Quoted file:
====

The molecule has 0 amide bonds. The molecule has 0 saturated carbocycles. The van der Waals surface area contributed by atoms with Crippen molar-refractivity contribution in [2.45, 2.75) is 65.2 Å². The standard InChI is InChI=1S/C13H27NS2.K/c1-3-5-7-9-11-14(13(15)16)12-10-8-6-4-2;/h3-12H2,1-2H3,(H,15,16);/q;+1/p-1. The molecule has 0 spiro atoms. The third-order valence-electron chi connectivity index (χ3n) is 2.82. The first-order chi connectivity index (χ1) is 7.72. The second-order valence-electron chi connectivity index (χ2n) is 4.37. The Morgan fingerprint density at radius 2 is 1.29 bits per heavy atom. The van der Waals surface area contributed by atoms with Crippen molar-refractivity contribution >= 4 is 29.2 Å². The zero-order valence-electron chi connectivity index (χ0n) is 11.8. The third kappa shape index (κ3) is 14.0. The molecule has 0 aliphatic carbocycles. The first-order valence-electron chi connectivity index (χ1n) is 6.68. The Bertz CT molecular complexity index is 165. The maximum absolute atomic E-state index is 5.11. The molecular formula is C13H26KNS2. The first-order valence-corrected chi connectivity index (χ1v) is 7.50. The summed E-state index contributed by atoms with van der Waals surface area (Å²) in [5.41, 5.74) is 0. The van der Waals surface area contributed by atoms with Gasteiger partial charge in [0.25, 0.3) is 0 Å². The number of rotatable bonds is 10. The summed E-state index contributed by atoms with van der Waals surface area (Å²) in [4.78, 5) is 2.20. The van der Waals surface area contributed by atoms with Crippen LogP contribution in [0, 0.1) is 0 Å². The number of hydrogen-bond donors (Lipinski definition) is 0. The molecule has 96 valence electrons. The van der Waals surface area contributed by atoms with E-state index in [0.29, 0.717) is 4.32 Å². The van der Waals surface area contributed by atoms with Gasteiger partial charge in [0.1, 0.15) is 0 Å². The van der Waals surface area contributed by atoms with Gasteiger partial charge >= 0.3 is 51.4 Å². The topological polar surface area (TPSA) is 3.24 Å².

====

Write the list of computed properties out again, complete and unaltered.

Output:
The molecule has 0 amide bonds. The molecule has 0 saturated carbocycles. The van der Waals surface area contributed by atoms with Crippen molar-refractivity contribution in [2.45, 2.75) is 65.2 Å². The standard InChI is InChI=1S/C13H27NS2.K/c1-3-5-7-9-11-14(13(15)16)12-10-8-6-4-2;/h3-12H2,1-2H3,(H,15,16);/q;+1/p-1. The molecule has 0 spiro atoms. The third-order valence-electron chi connectivity index (χ3n) is 2.82. The first-order chi connectivity index (χ1) is 7.72. The second-order valence-electron chi connectivity index (χ2n) is 4.37. The Morgan fingerprint density at radius 2 is 1.29 bits per heavy atom. The van der Waals surface area contributed by atoms with Crippen molar-refractivity contribution >= 4 is 29.2 Å². The zero-order valence-electron chi connectivity index (χ0n) is 11.8. The third kappa shape index (κ3) is 14.0. The molecule has 0 aliphatic carbocycles. The first-order valence-electron chi connectivity index (χ1n) is 6.68. The Bertz CT molecular complexity index is 165. The maximum absolute atomic E-state index is 5.11. The molecular formula is C13H26KNS2. The first-order valence-corrected chi connectivity index (χ1v) is 7.50. The summed E-state index contributed by atoms with van der Waals surface area (Å²) in [5.41, 5.74) is 0. The van der Waals surface area contributed by atoms with Gasteiger partial charge in [0.25, 0.3) is 0 Å². The number of rotatable bonds is 10. The summed E-state index contributed by atoms with van der Waals surface area (Å²) in [4.78, 5) is 2.20. The van der Waals surface area contributed by atoms with Crippen LogP contribution in [0, 0.1) is 0 Å². The number of hydrogen-bond donors (Lipinski definition) is 0. The molecule has 96 valence electrons. The van der Waals surface area contributed by atoms with E-state index in [0.29, 0.717) is 4.32 Å². The van der Waals surface area contributed by atoms with Gasteiger partial charge in [0.1, 0.15) is 0 Å². The van der Waals surface area contributed by atoms with Gasteiger partial charge >= 0.3 is 51.4 Å². The topological polar surface area (TPSA) is 3.24 Å².